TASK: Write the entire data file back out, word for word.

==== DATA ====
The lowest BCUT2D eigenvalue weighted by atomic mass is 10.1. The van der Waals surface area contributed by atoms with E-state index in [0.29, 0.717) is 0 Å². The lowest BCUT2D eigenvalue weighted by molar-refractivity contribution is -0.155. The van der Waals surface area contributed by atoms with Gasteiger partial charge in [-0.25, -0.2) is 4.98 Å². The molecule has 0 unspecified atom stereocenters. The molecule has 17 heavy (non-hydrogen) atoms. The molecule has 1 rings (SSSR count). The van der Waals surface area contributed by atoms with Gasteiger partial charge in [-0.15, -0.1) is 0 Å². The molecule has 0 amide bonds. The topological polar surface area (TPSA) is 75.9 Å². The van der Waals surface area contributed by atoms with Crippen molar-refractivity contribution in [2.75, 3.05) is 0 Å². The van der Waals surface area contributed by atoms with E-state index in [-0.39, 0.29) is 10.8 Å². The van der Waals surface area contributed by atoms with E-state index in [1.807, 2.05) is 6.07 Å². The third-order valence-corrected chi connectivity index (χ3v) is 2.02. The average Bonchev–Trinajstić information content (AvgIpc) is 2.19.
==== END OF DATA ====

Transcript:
The lowest BCUT2D eigenvalue weighted by atomic mass is 10.1. The van der Waals surface area contributed by atoms with E-state index in [0.29, 0.717) is 0 Å². The lowest BCUT2D eigenvalue weighted by molar-refractivity contribution is -0.155. The van der Waals surface area contributed by atoms with Gasteiger partial charge in [-0.25, -0.2) is 4.98 Å². The molecule has 0 unspecified atom stereocenters. The molecule has 17 heavy (non-hydrogen) atoms. The molecule has 1 rings (SSSR count). The van der Waals surface area contributed by atoms with Gasteiger partial charge in [-0.15, -0.1) is 0 Å². The molecule has 0 amide bonds. The topological polar surface area (TPSA) is 75.9 Å². The van der Waals surface area contributed by atoms with Crippen molar-refractivity contribution in [2.75, 3.05) is 0 Å². The van der Waals surface area contributed by atoms with E-state index in [-0.39, 0.29) is 10.8 Å². The van der Waals surface area contributed by atoms with E-state index in [1.807, 2.05) is 6.07 Å². The third-order valence-corrected chi connectivity index (χ3v) is 2.02. The average Bonchev–Trinajstić information content (AvgIpc) is 2.19.